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Does adjusting status within the US from F - 1 to J - 1 Research impact on DOS / USCIS decision to approve a J - 1 waiver ?

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Hello , I would like to apply for a J - 1 waiver of the 2 year home country requirement . I came into the USA for graduate school 4 years ago and changed my status to J - 1 Research for post graduation work . This was done within the US and I haven't left the US since entering 4 years ago . Does adjusting status within the US from F - 1 to J - 1 Research impact on DOS / USCIS decision to approve a J - 1 waiver ? What are the main issues considered by USCIS in approving a waiver ? Thanks very much in advance for your input .

My intention is to apply for a No Objection Statement.

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Attorney answers 5

Best Answer

I think you mean changing status from F-1 to J-1 inside the United States, not “adjusting status.” Adjustment of status is the name for the process when one files a green card application along with associated applications.

There are three ways you can become subject to the two year foreign residence requirement. These are: (1) government funding (both U.S. or foreign government funding); (2) home country skills list; and (3) graduate medical education.

Note that annotations on DS-2019s and visa stamps are sometimes incorrect and are not legally binding. One needs to perform a legal assessment on the nature of the program to determine whether and why someone is subject to the requirement.

Being subject to the two-year foreign residence requirement creates three legal disabilities that do not go away until you obtain a waiver or fulfill the requirement. These are: (1) you cannot apply for H or L visa stamps; (2) you cannot apply for green card; and (3) you cannot apply for an immigrant visa. Additionally, if you are subject, you cannot change your status from J-1 to any other non-immigrant status, except A or G visa status.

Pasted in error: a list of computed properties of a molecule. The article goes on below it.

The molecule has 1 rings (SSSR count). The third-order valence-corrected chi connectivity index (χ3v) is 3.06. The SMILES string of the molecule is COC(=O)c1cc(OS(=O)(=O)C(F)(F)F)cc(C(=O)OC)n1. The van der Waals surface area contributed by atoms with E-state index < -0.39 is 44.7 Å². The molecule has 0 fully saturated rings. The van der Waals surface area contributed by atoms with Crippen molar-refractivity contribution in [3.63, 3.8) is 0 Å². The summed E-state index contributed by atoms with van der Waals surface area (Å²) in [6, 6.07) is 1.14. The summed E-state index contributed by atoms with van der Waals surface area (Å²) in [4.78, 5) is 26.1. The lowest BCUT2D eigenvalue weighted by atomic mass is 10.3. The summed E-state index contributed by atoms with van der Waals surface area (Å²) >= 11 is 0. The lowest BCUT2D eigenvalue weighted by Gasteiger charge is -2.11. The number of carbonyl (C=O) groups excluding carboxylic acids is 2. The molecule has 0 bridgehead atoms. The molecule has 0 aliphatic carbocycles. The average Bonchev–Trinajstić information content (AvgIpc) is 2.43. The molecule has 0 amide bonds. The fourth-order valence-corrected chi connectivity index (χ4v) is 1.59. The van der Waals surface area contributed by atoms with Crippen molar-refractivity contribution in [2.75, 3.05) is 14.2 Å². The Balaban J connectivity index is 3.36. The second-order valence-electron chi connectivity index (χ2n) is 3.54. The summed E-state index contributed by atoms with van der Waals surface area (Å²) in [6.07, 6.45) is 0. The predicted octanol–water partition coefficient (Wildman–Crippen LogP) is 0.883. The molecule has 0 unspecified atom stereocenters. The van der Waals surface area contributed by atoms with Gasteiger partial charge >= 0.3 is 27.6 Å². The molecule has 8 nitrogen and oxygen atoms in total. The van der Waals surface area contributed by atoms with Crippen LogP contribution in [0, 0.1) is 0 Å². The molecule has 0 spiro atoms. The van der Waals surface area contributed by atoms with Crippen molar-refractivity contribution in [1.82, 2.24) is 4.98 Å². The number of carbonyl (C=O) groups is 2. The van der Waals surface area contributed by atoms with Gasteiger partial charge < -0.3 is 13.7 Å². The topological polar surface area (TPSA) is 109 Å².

There are four kinds of waivers. These are: (1) no objection; (2) hardship; (3) persecution; and (4) interested government agency waivers, of which there are many varieties.

You indicate your intention is to apply for a no objection waiver. This will not work if you participated in graduate medical education in J-1 status. Additionally, if your program was funded by the U.S. government, this kind of waiver will likely not work, although I’ve seen in work in a few cases.

The initial question is why you are subject. If you are not subject based on U.S. government funding and/or you didn’t participate in graduate medical education you can move forward with a no objection statement.

The fact that you changed status from F-1 to J-1 should have no impact on your waiver application.

The USCIS doesn’t consider anything (aside from possibly background checks depending on what country you are from) in a no objection waiver application. If the Department of State Waiver Review Division (WRD) issues a favorable recommendation, the USCIS will approve the waiver application. If the WRD issues a “not favorable recommendation,” the USCIS will deny the waiver application. There is no appeal from that decision. The WRD assesses program, policy, and foreign relations considerations. These considerations are a little too complex to discuss in this response.

Because of the complex nature of the above inquiries, I suggest you consult with a lawyer that is experienced in J-1 matters.